Testing Porter's Hypothesis: A Stochastic Frontier Panel Data Analysis of Dutch Horticulture

We propose a test of the Porter hypothesis for the Dutch horticulture sector, using a stochastic production frontier analysis allowing for an inclusion of policy variables to account for the effect of environmental policy of firm performance. We find considerable heterogeneity in the way firms react to environmental policy measures. Our estimation results indicate, for example, that a 1997 voluntary agreement covering energy, nutrient and pesticides use enhances technical efficiency of vegetable and plants growers, contrary to specialised flower growers. Specialised flower growers, however, did react to the 1993 multi-year agreement on energy reduction, contrary to vegetable and plant growers. Summarising, our findings are mixed but do not seem to reject the anecdotal evidence mentioned by Porter and Van der Linde (1995b) that Dutch horticulture firms' performance increased due to increased environmental stringency.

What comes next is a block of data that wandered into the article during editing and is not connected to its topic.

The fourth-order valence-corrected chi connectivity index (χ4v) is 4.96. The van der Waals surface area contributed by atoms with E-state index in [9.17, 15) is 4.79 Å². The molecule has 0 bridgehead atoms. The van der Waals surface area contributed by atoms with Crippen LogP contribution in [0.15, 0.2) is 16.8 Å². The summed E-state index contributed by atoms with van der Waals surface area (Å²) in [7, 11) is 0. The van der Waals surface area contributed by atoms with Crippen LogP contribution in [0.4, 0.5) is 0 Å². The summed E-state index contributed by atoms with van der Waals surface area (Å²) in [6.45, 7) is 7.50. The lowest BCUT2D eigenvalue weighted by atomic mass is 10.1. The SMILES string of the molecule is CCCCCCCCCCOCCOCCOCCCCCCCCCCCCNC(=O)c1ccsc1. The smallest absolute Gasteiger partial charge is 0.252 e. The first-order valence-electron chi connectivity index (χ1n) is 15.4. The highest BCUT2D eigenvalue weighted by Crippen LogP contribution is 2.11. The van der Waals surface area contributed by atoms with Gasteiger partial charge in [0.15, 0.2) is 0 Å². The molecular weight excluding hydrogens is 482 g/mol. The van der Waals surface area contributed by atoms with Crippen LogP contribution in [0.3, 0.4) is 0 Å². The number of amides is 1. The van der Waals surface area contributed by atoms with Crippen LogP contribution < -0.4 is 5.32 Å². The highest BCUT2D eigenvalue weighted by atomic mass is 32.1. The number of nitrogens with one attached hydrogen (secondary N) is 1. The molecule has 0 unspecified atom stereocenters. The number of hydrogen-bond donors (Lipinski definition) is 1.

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JEL Codes:
D24; Q12; Q50
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Contributed Paper

 Record created 2017-04-01, last modified 2020-10-28

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